Imagine being sent with hundreds of other families to start a settlement on a new planet. Upon arrival, you learn that you will have to develop your own law enforcement and your own commerce. You soon suffer from severe shortages of basic necessities. Your living facilities and life support deteriorate over the years, as the powers back on Earth decide that the space-settlement program was probably a mistake and cut their losses by refusing to send new materials. The physical environment crumbles, and powerful lawless elements take over the settlement. But the settlers never cease to try both to maintain contact with Earth and to resolve their problems themselves. Eventually, though, Earth declares that the settlers have failed, and the settlement program is recalled.
This science-fiction scenario wouldn’t seem farfetched to the former residents of Robert Taylor Homes, a 4,500-family public-housing development in Chicago. Those buildings are now being torn down under a federal mandate for all local authorities to assess the “viability” of their public-housing stock. Washington is encouraging cities to demolish high-rise projects in the hopes of eliminating the social and economic problems of their residents–or at least removing those problems from view.
Columbia sociology professor Sudhir Venkatesh spent several years during the 1990s at Robert Taylor Homes researching his dissertation. The resulting book, American Project, documents the lives of the people who lived at Robert Taylor, understanding them not as passive victims of poverty, nor as a socially disorganized community, but rather as a group of people who navigated serious adversity by turning to a complex network of mostly internal institutions–everything from tenant groups to social-service providers to gangs. Where public housing critics usually see communities of victims or dysfunction, Venkatesh compellingly testifies to a rich and complex society whose members had very good, if painful, reasons for the choices and alliances they made every day.
American Project lacks the narrative power of a good ethnography, but it does go far beyond most studies of its kind in connecting the community it surveys to the social forces that so greatly determine its fate. We are left in no doubt that Robert Taylor Homes was inextricably linked to–and abandoned by–larger social forces and institutions, and that those had a defining impact on residents’ lives. Local service providers refused to enter the political minefield of gang problems. The Chicago Housing Authority never kept up with maintenance and turned its back on gang problems. And the Chicago police often refused to enter the development because the wide open spaces made them sitting ducks for gang shootings.
Ultimately, gangs emerged as the most powerful institution at the Taylor Homes. They had the economic power to dominate the residents, and unlike tenants who struggled to solve problems by working within the system, gangs gained control by not hesitating to break rules and laws and resort to violence. The vibrant underground economy of the projects, which provided essential services to residents in the absence of legitimate businesses, was at the mercy of the gangs, who demanded money to allow the sellers to stay in business. Since any tenants engaging in these illicit commercial enterprises would face eviction, they were in no position to complain. Moreover, the relationship of residents to gang members was complex and contradictory, since the latter were often the boyfriends, sons and relatives of residents and frequently paid the rent or bought the groceries.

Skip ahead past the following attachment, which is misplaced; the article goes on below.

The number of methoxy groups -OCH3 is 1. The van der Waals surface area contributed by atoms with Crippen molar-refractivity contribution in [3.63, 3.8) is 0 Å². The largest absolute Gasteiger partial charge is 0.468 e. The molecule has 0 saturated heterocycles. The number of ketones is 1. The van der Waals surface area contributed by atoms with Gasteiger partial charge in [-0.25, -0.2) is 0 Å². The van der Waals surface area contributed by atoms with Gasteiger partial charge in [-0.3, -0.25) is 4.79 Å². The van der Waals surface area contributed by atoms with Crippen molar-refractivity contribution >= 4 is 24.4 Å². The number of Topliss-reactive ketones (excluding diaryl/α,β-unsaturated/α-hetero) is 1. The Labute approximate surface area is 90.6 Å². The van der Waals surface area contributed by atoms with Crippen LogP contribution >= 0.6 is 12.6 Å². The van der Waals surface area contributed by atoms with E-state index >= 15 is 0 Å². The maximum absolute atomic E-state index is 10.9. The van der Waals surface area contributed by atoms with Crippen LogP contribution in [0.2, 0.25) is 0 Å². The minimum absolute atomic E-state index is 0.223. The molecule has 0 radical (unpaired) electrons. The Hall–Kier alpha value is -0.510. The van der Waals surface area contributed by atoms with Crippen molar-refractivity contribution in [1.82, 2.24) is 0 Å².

Venkatesh portrays the dilemma community leaders faced. They tried to win concessions from gang leaders, so some semblance of safety could return. Yet in working with gangs, the tenants were actually helping them ensure a stable environment for drug trafficking. Venkatesh shows his disagreements with tenant leaders most clearly when he condemns those who did not demand an end to drug trafficking as a basis for negotiations with gangs. The book is at its weakest in showing that such a demand was even remotely possible; it seems clear that citywide drug entrepreneurs would have laughed at such a concession. And while the impact of gangs on the development can’t be overstated, Venkatesh documents only the intricate relationships and pacts between gang and tenant leaders, without ever giving a clear sense of how the vast majority of residents coexisted with the gangs.
Still, in the vacuum created through the abandonment of the development by all but its residents, it is astonishing how persistently those tenant-activists worked to control the environment. From the beginning, Robert Taylor tenants organized to get repairs, provide each other with services, maintain safety and support local entrepreneurship. The tragedy of Robert Taylor Homes and other abandoned communities is that the tenants ultimately failed in managing problems not of their own making, and were forced to leave after years of trying to build a viable community. Venkatesh points out that the tenants themselves were deeply divided about demolition–about half opposed it, while the other half couldn’t wait to get out.
As cities tear down public housing, in a sense we are trying to eliminate more than structures. The razing of the buildings serves to erase the problems as well as the creative human struggles of the communities from our collective memory–an eclipse that Venkatesh has managed to prevent for one community.
Heléne Clark is director of ActKnowledge, a community development research organization at the City University of New York Graduate Center.